Fourth Generation Warfare

What We Know About the Explosions in Beirut, Lebanon: Live Updates

By Ben Hubbard and Maria Abi-Habib

New York Times

Lebanon’s health ministry said that at least 78 people had died and 4,000 suffered injuries in the explosions and fire that shook Beirut on Tuesday.

The numbers climbed steadily through the day, and with the wounded still streaming into hospitals and the search for missing people underway, they were likely to go higher still.

The secretary-general of the Kataeb political party, Nizar Najarian, was killed in the blast, and among those injured was Kamal Hayek, the chairman of the state-owned electricity company, who was in critical condition, the news agency reported.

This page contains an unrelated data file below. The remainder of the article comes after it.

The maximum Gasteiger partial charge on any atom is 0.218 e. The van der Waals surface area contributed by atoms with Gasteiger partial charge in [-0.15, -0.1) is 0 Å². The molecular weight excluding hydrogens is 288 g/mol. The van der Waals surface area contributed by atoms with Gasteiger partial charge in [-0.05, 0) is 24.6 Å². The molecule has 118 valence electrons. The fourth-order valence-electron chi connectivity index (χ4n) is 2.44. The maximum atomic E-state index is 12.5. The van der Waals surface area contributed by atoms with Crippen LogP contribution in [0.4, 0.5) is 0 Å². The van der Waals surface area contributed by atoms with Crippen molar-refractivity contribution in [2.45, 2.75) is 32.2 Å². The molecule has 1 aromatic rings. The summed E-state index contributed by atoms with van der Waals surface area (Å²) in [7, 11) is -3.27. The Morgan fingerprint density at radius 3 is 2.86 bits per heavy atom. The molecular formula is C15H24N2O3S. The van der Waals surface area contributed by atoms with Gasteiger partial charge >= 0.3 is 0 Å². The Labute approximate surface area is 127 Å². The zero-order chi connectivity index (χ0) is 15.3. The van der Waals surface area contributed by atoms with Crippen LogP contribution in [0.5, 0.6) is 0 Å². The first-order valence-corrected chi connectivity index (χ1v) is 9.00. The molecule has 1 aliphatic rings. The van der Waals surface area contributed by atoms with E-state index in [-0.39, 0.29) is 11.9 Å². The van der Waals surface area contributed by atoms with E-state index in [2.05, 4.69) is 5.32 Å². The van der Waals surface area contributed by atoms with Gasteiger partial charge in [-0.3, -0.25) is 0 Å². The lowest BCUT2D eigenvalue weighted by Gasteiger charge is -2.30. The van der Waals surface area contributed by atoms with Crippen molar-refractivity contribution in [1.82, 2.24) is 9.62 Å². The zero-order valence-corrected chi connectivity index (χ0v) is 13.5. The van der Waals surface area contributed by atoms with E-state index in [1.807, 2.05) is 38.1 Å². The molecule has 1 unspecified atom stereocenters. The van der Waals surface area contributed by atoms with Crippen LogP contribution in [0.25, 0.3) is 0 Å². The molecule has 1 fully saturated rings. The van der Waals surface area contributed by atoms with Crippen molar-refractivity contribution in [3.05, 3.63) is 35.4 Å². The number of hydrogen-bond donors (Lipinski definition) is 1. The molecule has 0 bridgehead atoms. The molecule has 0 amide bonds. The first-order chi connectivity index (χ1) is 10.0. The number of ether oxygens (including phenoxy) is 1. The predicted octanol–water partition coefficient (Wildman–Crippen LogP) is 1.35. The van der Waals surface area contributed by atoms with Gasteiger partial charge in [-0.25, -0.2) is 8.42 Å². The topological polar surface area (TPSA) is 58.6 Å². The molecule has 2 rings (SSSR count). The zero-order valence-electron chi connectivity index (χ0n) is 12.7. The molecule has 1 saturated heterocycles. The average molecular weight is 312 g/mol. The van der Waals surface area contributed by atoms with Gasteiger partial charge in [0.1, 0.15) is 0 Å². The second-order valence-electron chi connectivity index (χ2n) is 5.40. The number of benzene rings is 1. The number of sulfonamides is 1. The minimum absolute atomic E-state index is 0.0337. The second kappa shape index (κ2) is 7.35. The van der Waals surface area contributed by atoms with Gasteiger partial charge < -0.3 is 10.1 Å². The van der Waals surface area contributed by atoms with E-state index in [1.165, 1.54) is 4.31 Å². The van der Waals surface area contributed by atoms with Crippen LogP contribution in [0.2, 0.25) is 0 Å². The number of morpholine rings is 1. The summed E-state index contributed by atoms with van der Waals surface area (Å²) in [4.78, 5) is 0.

Videos of the aftermath posted online showed wounded people bleeding amid the dust and rubble, and damage where flying debris had punched holes in walls and furniture. On social media, people reported damage to homes and cars far from the port.


1 reply »

  1. As a person with a degree in chemistry (BS Chem 1980 MIT) I can say that ammonium nitrate is actually rather resistant to detonation. At least, it generally takes a blasting cap to set it off, and more likely a blasting cap with a ‘booster’ of a stick of dynamite.

    My question is why were they keeping 2700 tons of AN for years? It’s a great fertilizer, why not sell it for that?

    Unless…they were keeping it, intending to use it for thousands of bombs.

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